Big Lottery Fund

Everything You Need To Know About The Big Lottery Fund

Since its creation in 2004, the Big Lottery fund has distributed over £6 billion raised by the National Lottery to support more than 130,000 projects across the UK.

Now the largest community funder in the UK, they provide financial support to community groups and charitable projects which come under the wide umbrella of being a good cause.

Big Lottery Fund

Where is the money from?

For every £2 ticket sold by the National Lottery, 28% goes to the Big Lottery Fund.

What funds are available?

The Big Lottery Fund is split into different pots, each with specific objectives.

The Awards for All funding stream offers grants between £300 and £10,000 for voluntary or community organisations in England, Scotland, Wales, and Northern Ireland. This is an open program with no closing dates.

For projects over £10,000, the Awards from the UK Portfolio supports UK wide projects which aim to address long-term social issues and improve the quality of life across the UK and internationally.

There are additional regional funding programmes and for Northern Ireland these are:

People and communities  

Grants from £30,000 to £500,000 to support positive change in the community

Empowering Young People

Grants from £30,000 to £500,000 available to voluntary or community organisations for projects that give young people aged 8 to 25 the ability to overcome the challenges they face.

Who qualifies for the funds?

The majority of the Big Lottery Fund is distributed to charities, community organisations, and people with great projects, and it also provides support to statutory bodies, local authorities, and social enterprises.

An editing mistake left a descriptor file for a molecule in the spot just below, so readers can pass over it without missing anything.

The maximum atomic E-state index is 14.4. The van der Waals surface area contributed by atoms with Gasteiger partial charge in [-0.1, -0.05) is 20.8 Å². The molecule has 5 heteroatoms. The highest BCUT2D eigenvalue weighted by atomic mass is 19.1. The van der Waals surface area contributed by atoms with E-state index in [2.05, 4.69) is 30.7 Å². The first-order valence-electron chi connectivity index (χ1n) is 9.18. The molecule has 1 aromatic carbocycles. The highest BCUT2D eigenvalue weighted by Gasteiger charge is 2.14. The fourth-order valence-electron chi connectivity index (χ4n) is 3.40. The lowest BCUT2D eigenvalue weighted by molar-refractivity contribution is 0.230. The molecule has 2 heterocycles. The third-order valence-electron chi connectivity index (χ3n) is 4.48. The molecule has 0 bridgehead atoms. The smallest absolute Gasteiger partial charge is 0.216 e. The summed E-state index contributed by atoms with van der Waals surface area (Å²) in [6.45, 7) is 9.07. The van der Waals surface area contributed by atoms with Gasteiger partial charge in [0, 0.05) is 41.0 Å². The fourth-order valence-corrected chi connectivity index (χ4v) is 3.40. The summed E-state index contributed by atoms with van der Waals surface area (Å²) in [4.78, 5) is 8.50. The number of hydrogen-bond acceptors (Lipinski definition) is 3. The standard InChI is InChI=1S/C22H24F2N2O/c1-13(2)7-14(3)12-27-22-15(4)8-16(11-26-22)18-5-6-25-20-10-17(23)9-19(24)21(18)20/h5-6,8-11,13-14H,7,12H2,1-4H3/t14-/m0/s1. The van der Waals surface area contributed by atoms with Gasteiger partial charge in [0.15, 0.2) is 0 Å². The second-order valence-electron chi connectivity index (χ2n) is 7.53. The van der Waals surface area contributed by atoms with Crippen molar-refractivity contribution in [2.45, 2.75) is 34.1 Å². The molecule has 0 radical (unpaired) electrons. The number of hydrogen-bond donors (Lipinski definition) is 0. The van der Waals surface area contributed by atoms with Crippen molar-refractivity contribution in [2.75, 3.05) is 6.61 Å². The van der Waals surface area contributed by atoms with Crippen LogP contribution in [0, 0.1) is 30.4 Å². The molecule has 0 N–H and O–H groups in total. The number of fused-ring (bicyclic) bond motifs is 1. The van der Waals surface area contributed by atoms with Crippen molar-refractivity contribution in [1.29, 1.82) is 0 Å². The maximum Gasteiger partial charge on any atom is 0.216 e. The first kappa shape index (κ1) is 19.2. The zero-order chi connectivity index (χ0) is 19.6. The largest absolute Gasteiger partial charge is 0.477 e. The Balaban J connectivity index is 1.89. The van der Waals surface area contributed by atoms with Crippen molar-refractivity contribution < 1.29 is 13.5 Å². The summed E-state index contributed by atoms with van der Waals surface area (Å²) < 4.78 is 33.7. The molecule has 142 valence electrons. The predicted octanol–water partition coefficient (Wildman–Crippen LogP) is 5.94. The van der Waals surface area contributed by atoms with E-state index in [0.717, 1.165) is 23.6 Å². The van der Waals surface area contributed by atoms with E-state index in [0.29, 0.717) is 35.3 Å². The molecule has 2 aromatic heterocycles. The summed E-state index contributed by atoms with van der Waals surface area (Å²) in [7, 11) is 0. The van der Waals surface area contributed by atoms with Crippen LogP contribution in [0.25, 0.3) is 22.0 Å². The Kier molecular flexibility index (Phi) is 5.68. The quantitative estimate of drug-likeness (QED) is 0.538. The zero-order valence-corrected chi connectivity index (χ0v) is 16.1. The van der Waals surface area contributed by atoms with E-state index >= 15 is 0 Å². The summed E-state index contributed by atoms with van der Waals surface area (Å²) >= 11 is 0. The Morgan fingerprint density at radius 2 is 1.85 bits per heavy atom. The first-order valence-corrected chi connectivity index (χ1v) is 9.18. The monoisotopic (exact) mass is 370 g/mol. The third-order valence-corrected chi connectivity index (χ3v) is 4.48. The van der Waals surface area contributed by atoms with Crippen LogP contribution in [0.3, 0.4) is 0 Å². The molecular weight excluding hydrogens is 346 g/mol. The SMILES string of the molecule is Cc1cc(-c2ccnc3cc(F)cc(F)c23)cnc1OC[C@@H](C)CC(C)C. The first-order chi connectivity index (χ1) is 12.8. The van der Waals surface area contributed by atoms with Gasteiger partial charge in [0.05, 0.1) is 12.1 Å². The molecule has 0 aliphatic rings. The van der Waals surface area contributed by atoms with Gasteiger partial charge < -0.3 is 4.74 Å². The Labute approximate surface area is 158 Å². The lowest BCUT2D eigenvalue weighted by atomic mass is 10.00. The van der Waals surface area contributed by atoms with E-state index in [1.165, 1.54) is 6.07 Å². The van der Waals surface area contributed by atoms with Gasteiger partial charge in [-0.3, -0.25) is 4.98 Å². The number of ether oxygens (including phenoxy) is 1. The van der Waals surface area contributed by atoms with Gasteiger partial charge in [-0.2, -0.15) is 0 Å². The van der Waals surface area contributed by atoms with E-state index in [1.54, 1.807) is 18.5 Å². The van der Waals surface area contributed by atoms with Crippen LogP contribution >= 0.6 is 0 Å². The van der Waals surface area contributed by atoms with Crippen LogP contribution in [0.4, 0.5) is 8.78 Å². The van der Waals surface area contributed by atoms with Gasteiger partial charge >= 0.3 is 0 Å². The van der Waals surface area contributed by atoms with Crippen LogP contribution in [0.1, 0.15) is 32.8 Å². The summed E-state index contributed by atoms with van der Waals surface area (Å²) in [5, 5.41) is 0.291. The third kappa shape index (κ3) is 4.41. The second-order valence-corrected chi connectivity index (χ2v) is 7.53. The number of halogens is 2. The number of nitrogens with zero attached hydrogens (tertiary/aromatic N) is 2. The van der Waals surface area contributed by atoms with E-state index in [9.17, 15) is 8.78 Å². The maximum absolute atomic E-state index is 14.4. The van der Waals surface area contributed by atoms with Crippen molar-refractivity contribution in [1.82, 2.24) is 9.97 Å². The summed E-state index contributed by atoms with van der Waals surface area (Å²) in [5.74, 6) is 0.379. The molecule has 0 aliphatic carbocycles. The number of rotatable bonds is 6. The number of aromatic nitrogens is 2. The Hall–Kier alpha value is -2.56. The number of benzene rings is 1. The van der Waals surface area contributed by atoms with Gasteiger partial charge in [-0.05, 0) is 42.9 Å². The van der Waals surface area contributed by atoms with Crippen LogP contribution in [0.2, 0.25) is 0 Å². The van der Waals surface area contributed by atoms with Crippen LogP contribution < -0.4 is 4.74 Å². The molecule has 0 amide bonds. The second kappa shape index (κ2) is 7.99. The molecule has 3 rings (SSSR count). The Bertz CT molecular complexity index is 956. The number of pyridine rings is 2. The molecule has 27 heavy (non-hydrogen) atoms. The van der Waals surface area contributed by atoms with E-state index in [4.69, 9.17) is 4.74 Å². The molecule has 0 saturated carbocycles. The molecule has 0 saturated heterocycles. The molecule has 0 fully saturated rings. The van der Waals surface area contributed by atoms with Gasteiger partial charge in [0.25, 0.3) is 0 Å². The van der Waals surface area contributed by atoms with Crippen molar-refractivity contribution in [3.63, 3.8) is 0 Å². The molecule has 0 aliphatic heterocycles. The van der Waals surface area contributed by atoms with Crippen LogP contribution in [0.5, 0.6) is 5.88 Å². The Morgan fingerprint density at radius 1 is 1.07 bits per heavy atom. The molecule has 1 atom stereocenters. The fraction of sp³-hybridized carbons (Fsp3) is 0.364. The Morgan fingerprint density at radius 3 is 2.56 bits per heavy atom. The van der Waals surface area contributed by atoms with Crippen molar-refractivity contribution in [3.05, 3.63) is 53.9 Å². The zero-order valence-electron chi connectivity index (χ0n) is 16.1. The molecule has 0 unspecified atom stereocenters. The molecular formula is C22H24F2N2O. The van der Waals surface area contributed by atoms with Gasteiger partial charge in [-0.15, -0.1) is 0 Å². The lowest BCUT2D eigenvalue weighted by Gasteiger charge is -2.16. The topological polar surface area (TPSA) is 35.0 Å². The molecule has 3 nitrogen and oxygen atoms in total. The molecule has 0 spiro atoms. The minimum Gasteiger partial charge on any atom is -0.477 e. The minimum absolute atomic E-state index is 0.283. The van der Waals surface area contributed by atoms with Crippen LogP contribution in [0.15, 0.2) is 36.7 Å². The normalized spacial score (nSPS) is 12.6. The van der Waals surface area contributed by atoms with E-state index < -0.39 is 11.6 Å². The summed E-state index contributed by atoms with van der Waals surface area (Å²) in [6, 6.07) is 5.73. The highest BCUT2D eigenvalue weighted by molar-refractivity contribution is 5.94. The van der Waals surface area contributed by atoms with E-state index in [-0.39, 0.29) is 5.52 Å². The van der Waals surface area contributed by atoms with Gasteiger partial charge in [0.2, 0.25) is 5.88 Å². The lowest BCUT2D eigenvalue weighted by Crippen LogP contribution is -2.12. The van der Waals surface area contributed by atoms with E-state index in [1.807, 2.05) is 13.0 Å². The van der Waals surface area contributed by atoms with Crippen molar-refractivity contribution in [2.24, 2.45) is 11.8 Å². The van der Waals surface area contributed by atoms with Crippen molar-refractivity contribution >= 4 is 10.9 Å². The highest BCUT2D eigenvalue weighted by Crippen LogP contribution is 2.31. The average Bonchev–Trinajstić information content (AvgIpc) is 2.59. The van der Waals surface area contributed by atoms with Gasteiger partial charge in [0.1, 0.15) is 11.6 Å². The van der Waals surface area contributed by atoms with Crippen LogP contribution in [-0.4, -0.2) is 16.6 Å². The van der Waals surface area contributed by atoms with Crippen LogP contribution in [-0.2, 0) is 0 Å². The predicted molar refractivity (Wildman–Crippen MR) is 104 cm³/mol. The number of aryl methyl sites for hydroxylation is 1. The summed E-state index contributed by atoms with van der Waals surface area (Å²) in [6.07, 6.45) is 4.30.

What type of projects work best?

The Big Lottery Fund’s mission is to help communities and people in most need. They achieve this by supporting projects which focus on health, education, environment, and charitable work.

They support a diverse range of ideas, but successful projects identify a need and offer a solution which aims to make things better, whether that’s for a person, a community, the environment, or an organisation.

They are particularly interested in ideas which are community led, that bring people together, and encourage people and organisations to work together to improve their community.

How can I apply and when?

To apply for funding, visit the Big Lottery Fund website. Here you will find details on all the funding streams available and when they are accepting applications.

The Awards for All fund accepts applications at any time, as do many of the regional funding streams. The following closing dates apply for specific schemes:

Empowering Young People (Northern Ireland) closing date 31 March 2021

Our Place (Scotland) closing date summer 2018

Thomas Conway’s 3 Top Tips For Applying to the Big Lottery Fund

The Big Lottery Fund is a healthy funding stream, supporting many projects across the UK, however in order to access funds you must be able to demonstrate that you have a solid idea which you are capable of delivering and that will make a difference. Here’s my top tips for applying to the fund:

  1. Check your eligibility

This is a critical step which is surprisingly often overlooked. Before you invest any time in documenting your proposal, identity the funding stream which suits your project, check your eligibility, and read the guides provided.

  1. Have a clear proposal

The Big Lottery Fund identifies themselves as an outcomes funder who are driven by the difference its funding makes for individuals and communities. To create a successful application, you must clearly identify the following:

  • What is the problem/issue/situation, how you know it exists, and who is it affecting?
  • What is the aim of your project, how will you deliver it, and what will a successful outcome look like?
  • How will you track the progress of the project and evaluate its success?
  1. Check the details

Make sure your application is written clearly using simple language and free from error.

Ask someone else to review it as your own mistakes are harder to spot, preferably someone who is unfamiliar with your organisation or project to make sure you’re getting the message across clearly.

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